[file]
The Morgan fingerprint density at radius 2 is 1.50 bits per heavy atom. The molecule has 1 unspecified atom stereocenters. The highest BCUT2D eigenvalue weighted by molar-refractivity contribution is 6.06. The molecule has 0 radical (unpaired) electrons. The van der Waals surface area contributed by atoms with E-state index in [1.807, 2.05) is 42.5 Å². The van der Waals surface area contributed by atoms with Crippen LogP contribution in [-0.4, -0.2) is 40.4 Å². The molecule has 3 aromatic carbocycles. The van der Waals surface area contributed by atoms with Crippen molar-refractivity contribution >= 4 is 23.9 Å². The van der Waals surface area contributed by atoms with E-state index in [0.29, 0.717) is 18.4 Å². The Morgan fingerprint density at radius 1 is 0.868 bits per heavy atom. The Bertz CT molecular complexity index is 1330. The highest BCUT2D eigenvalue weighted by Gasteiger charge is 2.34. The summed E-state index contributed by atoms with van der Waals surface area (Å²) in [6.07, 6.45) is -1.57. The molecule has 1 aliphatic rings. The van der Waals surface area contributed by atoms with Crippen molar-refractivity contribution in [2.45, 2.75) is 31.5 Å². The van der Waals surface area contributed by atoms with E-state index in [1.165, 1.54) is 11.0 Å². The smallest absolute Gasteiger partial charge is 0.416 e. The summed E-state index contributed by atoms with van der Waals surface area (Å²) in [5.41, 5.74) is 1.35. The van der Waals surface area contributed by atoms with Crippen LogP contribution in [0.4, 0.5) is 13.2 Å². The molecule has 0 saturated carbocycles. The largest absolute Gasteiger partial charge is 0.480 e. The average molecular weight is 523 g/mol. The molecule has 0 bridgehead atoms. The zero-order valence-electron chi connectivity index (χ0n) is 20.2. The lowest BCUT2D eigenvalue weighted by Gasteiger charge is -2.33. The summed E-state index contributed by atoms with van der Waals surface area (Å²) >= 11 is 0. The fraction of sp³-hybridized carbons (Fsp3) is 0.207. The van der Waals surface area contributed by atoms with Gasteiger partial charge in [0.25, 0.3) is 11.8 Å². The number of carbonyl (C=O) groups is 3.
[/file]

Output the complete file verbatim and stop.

The Morgan fingerprint density at radius 2 is 1.50 bits per heavy atom. The molecule has 1 unspecified atom stereocenters. The highest BCUT2D eigenvalue weighted by molar-refractivity contribution is 6.06. The molecule has 0 radical (unpaired) electrons. The van der Waals surface area contributed by atoms with E-state index in [1.807, 2.05) is 42.5 Å². The van der Waals surface area contributed by atoms with Crippen LogP contribution in [-0.4, -0.2) is 40.4 Å². The molecule has 3 aromatic carbocycles. The van der Waals surface area contributed by atoms with Crippen molar-refractivity contribution >= 4 is 23.9 Å². The van der Waals surface area contributed by atoms with E-state index in [0.29, 0.717) is 18.4 Å². The Morgan fingerprint density at radius 1 is 0.868 bits per heavy atom. The Bertz CT molecular complexity index is 1330. The highest BCUT2D eigenvalue weighted by Gasteiger charge is 2.34. The summed E-state index contributed by atoms with van der Waals surface area (Å²) in [6.07, 6.45) is -1.57. The molecule has 1 aliphatic rings. The van der Waals surface area contributed by atoms with Crippen molar-refractivity contribution in [2.45, 2.75) is 31.5 Å². The van der Waals surface area contributed by atoms with E-state index in [1.165, 1.54) is 11.0 Å². The smallest absolute Gasteiger partial charge is 0.416 e. The summed E-state index contributed by atoms with van der Waals surface area (Å²) in [5.41, 5.74) is 1.35. The van der Waals surface area contributed by atoms with Crippen LogP contribution in [0.4, 0.5) is 13.2 Å². The molecule has 0 saturated carbocycles. The largest absolute Gasteiger partial charge is 0.480 e. The average molecular weight is 523 g/mol. The molecule has 0 bridgehead atoms. The zero-order valence-electron chi connectivity index (χ0n) is 20.2. The lowest BCUT2D eigenvalue weighted by Gasteiger charge is -2.33. The summed E-state index contributed by atoms with van der Waals surface area (Å²) >= 11 is 0. The fraction of sp³-hybridized carbons (Fsp3) is 0.207. The van der Waals surface area contributed by atoms with Gasteiger partial charge in [0.25, 0.3) is 11.8 Å². The number of carbonyl (C=O) groups is 3.